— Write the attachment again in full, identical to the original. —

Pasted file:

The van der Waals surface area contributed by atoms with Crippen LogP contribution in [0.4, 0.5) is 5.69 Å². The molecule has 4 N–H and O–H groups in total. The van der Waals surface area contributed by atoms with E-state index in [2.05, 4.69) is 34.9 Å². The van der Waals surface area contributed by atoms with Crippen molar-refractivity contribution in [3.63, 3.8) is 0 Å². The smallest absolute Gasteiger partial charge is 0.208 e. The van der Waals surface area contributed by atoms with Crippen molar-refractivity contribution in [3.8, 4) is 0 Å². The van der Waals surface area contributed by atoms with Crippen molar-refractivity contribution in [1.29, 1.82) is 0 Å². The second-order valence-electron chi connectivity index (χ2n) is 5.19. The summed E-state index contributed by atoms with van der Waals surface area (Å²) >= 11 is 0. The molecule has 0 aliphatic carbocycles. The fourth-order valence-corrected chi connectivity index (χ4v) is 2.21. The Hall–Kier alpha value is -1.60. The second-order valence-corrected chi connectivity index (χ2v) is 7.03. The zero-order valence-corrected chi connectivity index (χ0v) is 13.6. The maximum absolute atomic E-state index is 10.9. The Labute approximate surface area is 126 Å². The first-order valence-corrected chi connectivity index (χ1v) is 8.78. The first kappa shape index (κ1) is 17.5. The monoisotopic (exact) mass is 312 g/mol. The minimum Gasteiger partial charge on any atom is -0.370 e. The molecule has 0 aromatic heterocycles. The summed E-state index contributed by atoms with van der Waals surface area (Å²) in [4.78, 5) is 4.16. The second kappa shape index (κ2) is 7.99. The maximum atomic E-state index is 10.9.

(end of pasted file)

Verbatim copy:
The van der Waals surface area contributed by atoms with Crippen LogP contribution in [0.4, 0.5) is 5.69 Å². The molecule has 4 N–H and O–H groups in total. The van der Waals surface area contributed by atoms with E-state index in [2.05, 4.69) is 34.9 Å². The van der Waals surface area contributed by atoms with Crippen molar-refractivity contribution in [3.63, 3.8) is 0 Å². The smallest absolute Gasteiger partial charge is 0.208 e. The van der Waals surface area contributed by atoms with Crippen molar-refractivity contribution in [3.8, 4) is 0 Å². The van der Waals surface area contributed by atoms with Crippen molar-refractivity contribution in [1.29, 1.82) is 0 Å². The second-order valence-electron chi connectivity index (χ2n) is 5.19. The summed E-state index contributed by atoms with van der Waals surface area (Å²) >= 11 is 0. The molecule has 0 aliphatic carbocycles. The fourth-order valence-corrected chi connectivity index (χ4v) is 2.21. The Hall–Kier alpha value is -1.60. The second-order valence-corrected chi connectivity index (χ2v) is 7.03. The zero-order valence-corrected chi connectivity index (χ0v) is 13.6. The maximum absolute atomic E-state index is 10.9. The Labute approximate surface area is 126 Å². The first-order valence-corrected chi connectivity index (χ1v) is 8.78. The first kappa shape index (κ1) is 17.5. The monoisotopic (exact) mass is 312 g/mol. The minimum Gasteiger partial charge on any atom is -0.370 e. The molecule has 0 aromatic heterocycles. The summed E-state index contributed by atoms with van der Waals surface area (Å²) in [4.78, 5) is 4.16. The second kappa shape index (κ2) is 7.99. The maximum atomic E-state index is 10.9.